More than I realized, Dad has helped me keep my balance.
 When I was growing up, I was embarrassed to be seen with my father. He was severely crippled and very short, and when we would walk together, his hand on my arm for balance , people would stare. I would be ashamed of the unwanted attention. If he ever noticed or was bothered, he never let on.
 It was difficult to coordinate our steps—his halting, mine impatient—and because of that, we didn't say much as we went along. But as we started out, he always said, “You set the pace. I will try to adjust to you. ”
 Our usual walk was to or from the subway, which was how he got to work. He went to work sick, and despite nasty weather. He almost never missed a day, and would make it to the office even if others could not. It was a matter of pride for him.
 When snow or ice was on the ground, it was impossible for him to walk, even with help. At such times my sisters or I would pull him through the streets of Brooklyn , N.Y ., on a child's sleigh to the subway entrance. Once there, he would cling to the handrail until he reached the lower steps that the warmer tunnel air kept ice-free.In Manhattan the subway station was the basement of his office building, and he would not have to go outside again until we met him in Brooklyn on his way home..
 When I think of it now, I marvel at how much courage it must have taken for a grown man to subject himself to such indignity and stress. And I marvel at how he did it —without bitterness or complaint.
 He never talked about himself as an object of pity, nor did he show any envy of the more fortunate or able . What he looked for in others was a “good heart”, and if he found one, the owner was good enough for him.
 Now that I am older, I believe that is a proper standard by which to judge people , even though I still don't know precisely what a “good heart” is. But I know the times I don't have one myself.
 Unable to engage in many activities, my father still tried to participate in some way. When a local baseball team found itself without a manager , he kept it going. He was a knowledgeable baseball fan and often took me to Ebbets Field to see the Brooklyn Dodgers play. He liked to go to dances and parties, where he could have a good time just sitting and watching.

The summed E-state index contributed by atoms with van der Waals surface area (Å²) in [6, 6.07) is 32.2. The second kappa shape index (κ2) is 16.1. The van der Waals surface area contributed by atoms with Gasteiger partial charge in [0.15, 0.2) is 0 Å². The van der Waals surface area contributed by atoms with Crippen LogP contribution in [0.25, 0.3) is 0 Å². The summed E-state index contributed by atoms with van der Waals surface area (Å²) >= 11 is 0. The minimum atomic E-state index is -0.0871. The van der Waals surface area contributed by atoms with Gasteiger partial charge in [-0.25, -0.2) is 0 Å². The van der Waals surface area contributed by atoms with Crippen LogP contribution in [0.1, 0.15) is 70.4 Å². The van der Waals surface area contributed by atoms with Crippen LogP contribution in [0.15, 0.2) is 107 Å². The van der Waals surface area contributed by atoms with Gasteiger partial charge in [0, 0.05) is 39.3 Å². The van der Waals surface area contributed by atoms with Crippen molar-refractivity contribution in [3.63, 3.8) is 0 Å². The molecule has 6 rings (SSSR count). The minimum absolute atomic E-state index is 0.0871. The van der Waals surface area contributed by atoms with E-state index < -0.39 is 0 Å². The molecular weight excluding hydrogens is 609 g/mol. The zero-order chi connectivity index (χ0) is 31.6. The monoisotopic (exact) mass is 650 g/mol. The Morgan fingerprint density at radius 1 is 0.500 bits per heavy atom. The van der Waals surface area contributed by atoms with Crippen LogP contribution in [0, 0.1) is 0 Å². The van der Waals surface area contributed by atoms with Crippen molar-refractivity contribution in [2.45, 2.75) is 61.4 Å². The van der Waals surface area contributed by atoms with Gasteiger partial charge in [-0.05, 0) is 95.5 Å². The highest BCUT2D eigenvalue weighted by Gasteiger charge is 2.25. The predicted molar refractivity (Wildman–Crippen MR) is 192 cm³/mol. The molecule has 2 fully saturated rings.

On one memorable occasion a fight broke out at a beach party, with everyone punching and shoving .He wasn't content to sit and watch, but he couldn't stand unaided on the soft sand. In frustration he began to shout, “I'll fight anyone who will sit down with me! I'll fight anyone who will sit down with me! ”
 Nobody did. But the next day people kidded him by saying it was the first time any fighter was urged to take a dive even before the bout began.
 I now know he participated in some things vicariously through me, his only son. When I played ball (poorly), he “played” too. When I joined the Navy, he “joined” too. And when I came home on leave, he saw to it that I visited his office. Introducing me, he was really saying, “This is my son, but it is also me, and I could have done this, too, if things had been different. ” Those words were never said aloud.
 He has been gone many years now, but I think of him often. I wonder if he sensed my reluctance to be seen with him during our walks. If he did, I am sorry I never told him how sorry I was, how unworthy I was, how I regretted it. I think of him when I complain about trifles, when I am envious of another's good fortune, when I don't have a “good heart”.
 At such times I put my hand on his arm to regain my balance, and say, “You set the pace. I will try to adjust to you.” ( 703 words)
4 当地上有冰或雪的时候，即使有人帮忙他也无法走路。这时，我或者我的姐妹就用孩子玩的雪撬拉着他，穿过纽约布鲁克林的街道，直到地铁的入口处。一到那儿，他就能紧紧抓住扶手一直走下去, 地铁道里比较暖和，下面的楼梯不结冰。曼哈顿的地铁站正好是他办公楼的地下室，因此除了从布鲁克林我们去接他的地方到回家为止，他都不用再出去。
11 我现在才明白，有些事他是通过我，他唯一的儿子，间接参与的。当我打球（打得很糟糕）的时候，他也在“打”。我加入海军，他也“加入”。当我休假回家的时候，他总要我去他的办公室。 在介绍我的时候，他实际上是在说：“这是我的儿子，但也是我。如果不是这种情形的话，我也能做这些。”可是这些话从没有说出来。
12 父亲已去世多年。但我还是经常想起他。不知道他当时是否感觉到了我曾不愿意别人看见我和他走在一起。如果他感觉到了，我很遗憾我从没有告诉过他后来我感到多么难过，多么渺小，多么后悔。每当我为琐事抱怨的时候，每当我嫉妒别人好运的时候，每当我没有一颗“善心”的时候，就想起了他。13 在这种时候，我就把手放在他的手臂上，来重新获得平衡，并说：“你定步伐，我会尽量跟上。”